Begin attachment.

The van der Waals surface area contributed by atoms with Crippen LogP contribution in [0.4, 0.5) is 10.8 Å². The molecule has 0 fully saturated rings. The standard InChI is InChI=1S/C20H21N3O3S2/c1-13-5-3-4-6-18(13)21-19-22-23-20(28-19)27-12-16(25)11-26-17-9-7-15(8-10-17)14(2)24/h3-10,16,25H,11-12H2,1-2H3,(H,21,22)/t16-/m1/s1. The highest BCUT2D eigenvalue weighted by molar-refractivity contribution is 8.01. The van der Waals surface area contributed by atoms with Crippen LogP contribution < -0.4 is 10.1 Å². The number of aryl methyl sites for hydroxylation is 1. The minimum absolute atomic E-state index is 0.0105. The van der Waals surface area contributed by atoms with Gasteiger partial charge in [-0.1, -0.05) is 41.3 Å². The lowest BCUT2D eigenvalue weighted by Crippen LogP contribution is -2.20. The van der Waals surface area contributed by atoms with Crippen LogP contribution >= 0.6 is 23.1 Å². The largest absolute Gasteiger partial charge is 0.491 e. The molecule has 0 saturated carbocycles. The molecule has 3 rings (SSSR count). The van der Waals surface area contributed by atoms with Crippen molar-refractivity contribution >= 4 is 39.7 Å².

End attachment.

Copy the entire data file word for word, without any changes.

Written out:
The van der Waals surface area contributed by atoms with Crippen LogP contribution in [0.4, 0.5) is 10.8 Å². The molecule has 0 fully saturated rings. The standard InChI is InChI=1S/C20H21N3O3S2/c1-13-5-3-4-6-18(13)21-19-22-23-20(28-19)27-12-16(25)11-26-17-9-7-15(8-10-17)14(2)24/h3-10,16,25H,11-12H2,1-2H3,(H,21,22)/t16-/m1/s1. The highest BCUT2D eigenvalue weighted by molar-refractivity contribution is 8.01. The van der Waals surface area contributed by atoms with Crippen LogP contribution < -0.4 is 10.1 Å². The number of aryl methyl sites for hydroxylation is 1. The minimum absolute atomic E-state index is 0.0105. The van der Waals surface area contributed by atoms with Gasteiger partial charge in [-0.1, -0.05) is 41.3 Å². The lowest BCUT2D eigenvalue weighted by Crippen LogP contribution is -2.20. The van der Waals surface area contributed by atoms with Crippen LogP contribution >= 0.6 is 23.1 Å². The largest absolute Gasteiger partial charge is 0.491 e. The molecule has 0 saturated carbocycles. The molecule has 3 rings (SSSR count). The van der Waals surface area contributed by atoms with Crippen molar-refractivity contribution >= 4 is 39.7 Å².